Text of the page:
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Triaging Customer Service Peggy Carlaw

 

smarttag triagetag Triaging Customer ServiceTriage is a med­ical term that can be applied to cus­tomer ser­vice. Every cus­tomer is not cre­ated equal and your ser­vice deliv­ery should not be equal either. To wow your cus­tomers (and your share­hold­ers), seg­ment your cus­tomer base and deploy your most valu­able resources to your most valu­able customers.

Big banks do this. So do air­lines. Ever won­der why you have to enter your credit card num­ber or your fre­quent flyer num­ber when you call? The best cus­tomers (you with the Plat­inum credit cards, and you pre­mium fly­ers) get in the short­est queues and are han­dled by the best, most expe­ri­enced agents. The rest of the world waits on hold and when finally con­nected, speaks with the per­son who just got out of train­ing an hour ago. These suc­cess­ful com­pa­nies know they can't afford to ser­vice all cus­tomers equally so they put their efforts where they'll get the biggest return.

It's easy for big com­pa­nies to triage their customers…technology han­dles it all. But if you can't afford the tech­nol­ogy or are too small to really need it, there are still steps you can take.

  1. Review your cus­tomer base to deter­mine which cus­tomers pro­vide the most rev­enue or profit. Add to this the cus­tomers with the poten­tial to be in this group. These are your "A" cus­tomers. Based on the Pareto prin­ci­ple, this will prob­a­bly be the 20% or so of the cus­tomers who pro­vide 80% of your revenue.
  2. Deter­mine the cus­tomers that pro­vide the low­est rev­enue or profit. They order small amounts less fre­quently. These are your "C" cus­tomers and typ­i­cally rep­re­sent 30–40% of your cus­tomer base.
  3. The rest are your "B" cus­tomers. They order on a con­sis­tent basis but in not the same vol­ume as your "A" customers.

Now assign resources accordingly.

  • Direct calls so that your A cus­tomers route to your best, most expe­ri­enced agents. No ACD? Then assign your A cus­tomers their own pri­vate cus­tomer ser­vice rep­re­sen­ta­tive. How nice would it be as a cus­tomer to get a per­sonal call or a real, old fash­ioned let­ter let­ting you know that you're such a val­ued cus­tomer, you're get­ting your very own cus­tomer ser­vice rep, one of the company's best. Be sure these cus­tomers don't have a long wait time for ser­vice, and see if you can smooth your poli­cies and pro­ce­dures to make it eas­ier for them to do busi­ness with you.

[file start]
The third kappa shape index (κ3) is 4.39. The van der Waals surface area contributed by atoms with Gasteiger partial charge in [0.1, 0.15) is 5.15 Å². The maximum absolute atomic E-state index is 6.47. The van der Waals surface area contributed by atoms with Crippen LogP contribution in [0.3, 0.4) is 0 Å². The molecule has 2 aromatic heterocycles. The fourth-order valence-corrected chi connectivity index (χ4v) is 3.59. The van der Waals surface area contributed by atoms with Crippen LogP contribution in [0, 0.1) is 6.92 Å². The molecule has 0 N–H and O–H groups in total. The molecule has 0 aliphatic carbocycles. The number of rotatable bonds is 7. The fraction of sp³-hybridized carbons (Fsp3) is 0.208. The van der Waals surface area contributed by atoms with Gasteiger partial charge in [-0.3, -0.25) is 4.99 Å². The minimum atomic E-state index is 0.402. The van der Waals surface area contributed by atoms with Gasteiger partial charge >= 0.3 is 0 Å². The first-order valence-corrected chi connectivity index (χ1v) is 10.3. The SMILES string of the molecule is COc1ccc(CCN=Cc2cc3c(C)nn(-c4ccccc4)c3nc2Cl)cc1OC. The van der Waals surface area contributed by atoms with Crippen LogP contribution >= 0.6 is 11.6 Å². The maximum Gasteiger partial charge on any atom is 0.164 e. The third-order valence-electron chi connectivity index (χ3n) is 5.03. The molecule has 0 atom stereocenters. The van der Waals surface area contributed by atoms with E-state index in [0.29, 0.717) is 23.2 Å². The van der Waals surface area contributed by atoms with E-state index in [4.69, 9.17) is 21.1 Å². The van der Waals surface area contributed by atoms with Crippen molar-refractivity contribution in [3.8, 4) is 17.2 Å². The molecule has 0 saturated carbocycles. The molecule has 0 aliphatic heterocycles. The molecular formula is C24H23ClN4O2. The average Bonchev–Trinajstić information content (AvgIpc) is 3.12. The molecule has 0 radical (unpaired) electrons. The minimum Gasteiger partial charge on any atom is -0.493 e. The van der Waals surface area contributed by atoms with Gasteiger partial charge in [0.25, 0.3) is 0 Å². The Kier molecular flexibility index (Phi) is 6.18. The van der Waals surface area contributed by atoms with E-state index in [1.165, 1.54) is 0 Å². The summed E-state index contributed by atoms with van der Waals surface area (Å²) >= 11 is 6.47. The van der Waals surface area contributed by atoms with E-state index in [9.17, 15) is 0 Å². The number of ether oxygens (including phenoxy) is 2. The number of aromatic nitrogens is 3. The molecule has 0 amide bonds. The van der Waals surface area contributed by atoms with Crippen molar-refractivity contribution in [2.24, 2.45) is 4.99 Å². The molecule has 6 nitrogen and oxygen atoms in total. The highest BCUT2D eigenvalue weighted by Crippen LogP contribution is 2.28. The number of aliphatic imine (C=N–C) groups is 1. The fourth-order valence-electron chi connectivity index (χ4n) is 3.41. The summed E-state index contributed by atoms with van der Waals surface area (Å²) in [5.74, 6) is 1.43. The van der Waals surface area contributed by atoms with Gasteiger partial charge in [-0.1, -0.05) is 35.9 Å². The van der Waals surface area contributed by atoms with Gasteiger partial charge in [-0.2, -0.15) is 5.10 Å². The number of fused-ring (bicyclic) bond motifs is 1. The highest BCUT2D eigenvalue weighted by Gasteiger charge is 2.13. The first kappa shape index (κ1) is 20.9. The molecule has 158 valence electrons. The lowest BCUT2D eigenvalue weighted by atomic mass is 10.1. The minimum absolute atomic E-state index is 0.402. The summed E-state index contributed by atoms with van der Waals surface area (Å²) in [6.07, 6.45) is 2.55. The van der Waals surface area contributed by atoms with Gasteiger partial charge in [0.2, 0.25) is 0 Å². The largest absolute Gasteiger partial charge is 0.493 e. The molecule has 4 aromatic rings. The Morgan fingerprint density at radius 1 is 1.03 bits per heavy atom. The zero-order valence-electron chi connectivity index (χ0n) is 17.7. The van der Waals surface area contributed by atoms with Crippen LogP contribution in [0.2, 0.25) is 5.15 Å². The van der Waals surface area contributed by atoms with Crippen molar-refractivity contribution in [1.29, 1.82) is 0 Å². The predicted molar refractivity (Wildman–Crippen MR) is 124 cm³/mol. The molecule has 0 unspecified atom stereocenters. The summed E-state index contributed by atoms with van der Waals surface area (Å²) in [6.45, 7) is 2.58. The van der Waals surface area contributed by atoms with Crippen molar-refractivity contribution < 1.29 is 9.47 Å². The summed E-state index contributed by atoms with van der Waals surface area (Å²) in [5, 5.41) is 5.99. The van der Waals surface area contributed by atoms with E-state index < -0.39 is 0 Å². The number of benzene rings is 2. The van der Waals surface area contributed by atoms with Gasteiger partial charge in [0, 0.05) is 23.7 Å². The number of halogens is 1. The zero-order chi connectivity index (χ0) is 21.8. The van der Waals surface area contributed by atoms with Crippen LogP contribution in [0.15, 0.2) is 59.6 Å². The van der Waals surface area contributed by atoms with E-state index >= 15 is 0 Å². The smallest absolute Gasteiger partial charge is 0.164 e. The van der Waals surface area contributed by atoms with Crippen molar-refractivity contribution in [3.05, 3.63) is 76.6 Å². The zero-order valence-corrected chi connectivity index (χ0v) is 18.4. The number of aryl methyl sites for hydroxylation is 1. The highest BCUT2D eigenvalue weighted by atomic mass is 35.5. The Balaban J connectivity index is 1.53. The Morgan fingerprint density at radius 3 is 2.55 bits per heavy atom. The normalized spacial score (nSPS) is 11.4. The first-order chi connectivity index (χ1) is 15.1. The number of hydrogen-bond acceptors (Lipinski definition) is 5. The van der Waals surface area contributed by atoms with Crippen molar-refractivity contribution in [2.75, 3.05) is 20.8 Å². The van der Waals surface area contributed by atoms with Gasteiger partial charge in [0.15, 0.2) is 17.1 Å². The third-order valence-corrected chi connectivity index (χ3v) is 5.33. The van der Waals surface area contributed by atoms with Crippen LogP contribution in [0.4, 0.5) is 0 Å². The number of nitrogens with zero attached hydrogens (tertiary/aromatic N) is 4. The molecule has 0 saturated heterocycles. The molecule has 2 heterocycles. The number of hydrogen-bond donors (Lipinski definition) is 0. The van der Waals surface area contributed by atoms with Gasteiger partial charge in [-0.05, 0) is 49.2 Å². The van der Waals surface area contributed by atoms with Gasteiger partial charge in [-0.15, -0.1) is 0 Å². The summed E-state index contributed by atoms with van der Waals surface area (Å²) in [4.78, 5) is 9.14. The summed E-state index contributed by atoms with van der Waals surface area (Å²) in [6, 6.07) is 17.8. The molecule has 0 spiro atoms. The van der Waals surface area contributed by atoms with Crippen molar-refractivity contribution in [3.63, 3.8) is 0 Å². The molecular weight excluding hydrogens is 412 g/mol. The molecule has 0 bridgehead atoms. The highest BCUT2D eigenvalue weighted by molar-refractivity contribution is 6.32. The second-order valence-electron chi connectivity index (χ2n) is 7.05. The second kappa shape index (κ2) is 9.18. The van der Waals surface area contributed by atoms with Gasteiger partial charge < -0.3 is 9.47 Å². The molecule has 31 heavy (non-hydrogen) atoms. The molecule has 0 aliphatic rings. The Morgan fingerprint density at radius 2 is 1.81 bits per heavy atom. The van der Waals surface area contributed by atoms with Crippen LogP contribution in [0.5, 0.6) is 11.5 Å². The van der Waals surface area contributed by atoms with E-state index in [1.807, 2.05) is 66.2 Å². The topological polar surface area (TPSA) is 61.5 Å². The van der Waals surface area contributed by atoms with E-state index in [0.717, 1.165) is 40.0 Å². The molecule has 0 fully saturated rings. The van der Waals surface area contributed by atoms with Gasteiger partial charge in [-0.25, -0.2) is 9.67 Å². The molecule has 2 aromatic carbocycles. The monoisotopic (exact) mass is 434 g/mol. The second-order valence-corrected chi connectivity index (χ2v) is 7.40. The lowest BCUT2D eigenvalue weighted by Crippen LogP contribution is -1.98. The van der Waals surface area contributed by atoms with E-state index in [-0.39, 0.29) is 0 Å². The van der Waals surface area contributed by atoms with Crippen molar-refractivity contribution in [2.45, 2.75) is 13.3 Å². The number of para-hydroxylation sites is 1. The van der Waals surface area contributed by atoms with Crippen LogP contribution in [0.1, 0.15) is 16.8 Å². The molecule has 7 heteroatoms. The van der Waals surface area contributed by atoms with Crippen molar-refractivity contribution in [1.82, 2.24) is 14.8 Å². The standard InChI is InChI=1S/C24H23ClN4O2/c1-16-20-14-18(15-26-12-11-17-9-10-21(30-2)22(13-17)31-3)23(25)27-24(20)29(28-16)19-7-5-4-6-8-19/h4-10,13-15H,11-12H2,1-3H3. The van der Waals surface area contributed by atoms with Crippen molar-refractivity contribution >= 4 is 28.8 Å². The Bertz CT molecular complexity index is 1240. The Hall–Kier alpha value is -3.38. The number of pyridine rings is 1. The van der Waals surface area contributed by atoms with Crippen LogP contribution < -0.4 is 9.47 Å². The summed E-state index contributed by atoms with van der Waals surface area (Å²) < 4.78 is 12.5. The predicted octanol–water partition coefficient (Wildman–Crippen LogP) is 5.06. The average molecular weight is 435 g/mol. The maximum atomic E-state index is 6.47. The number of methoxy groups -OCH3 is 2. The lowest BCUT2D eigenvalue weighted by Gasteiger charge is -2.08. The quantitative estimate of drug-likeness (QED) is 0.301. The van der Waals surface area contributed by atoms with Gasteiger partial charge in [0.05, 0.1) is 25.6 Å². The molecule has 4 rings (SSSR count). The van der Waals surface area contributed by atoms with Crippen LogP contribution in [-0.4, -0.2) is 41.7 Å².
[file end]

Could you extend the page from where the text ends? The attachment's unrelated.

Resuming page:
• Direct your B cus­tomers to reps who con­sis­tently meet call qual­ity stan­dards but who may not have the same depth of expe­ri­ence as those han­dling your A accounts. If you don't have an ACD, con­sider cre­at­ing small teams to han­dle groups of B cus­tomers. That way cus­tomers have 2–3 rep­re­sen­ta­tives famil­iar with their accounts.
  • Let the C cus­tomer come through the gen­eral queue. Even though these may be your low­est value cus­tomers, they still deserve top-notch treat­ment because, well, that's just who you are as a com­pany, right? You value all your cus­tomers! So while new hires may work with this group of cus­tomers, they need close mon­i­tor­ing to be sure cus­tomers receive good ser­vice while the new reps learn the ropes. Assign each new trainee a con­tact from the B group that he or she can call on for help while learn­ing. This will min­i­mize esca­la­tions and callbacks—two things that make cus­tomer very unhappy.

If you're one of those lucky com­pa­nies that can afford to pro­vide A qual­ity ser­vice to all of your cus­tomers, that's fan­tas­tic! We wish all our cus­tomers could be so lucky. But if you have to watch your call cen­ter pen­nies, there's a bet­ter option than offer­ing luck-of-the-draw ser­vice to all your cus­tomers. Triag­ing cus­tomer ser­vice allows you to wrap your very best cus­tomers in a blan­ket of care while still pro­vid­ing great ser­vice to the rest of the cus­tomer base.

 

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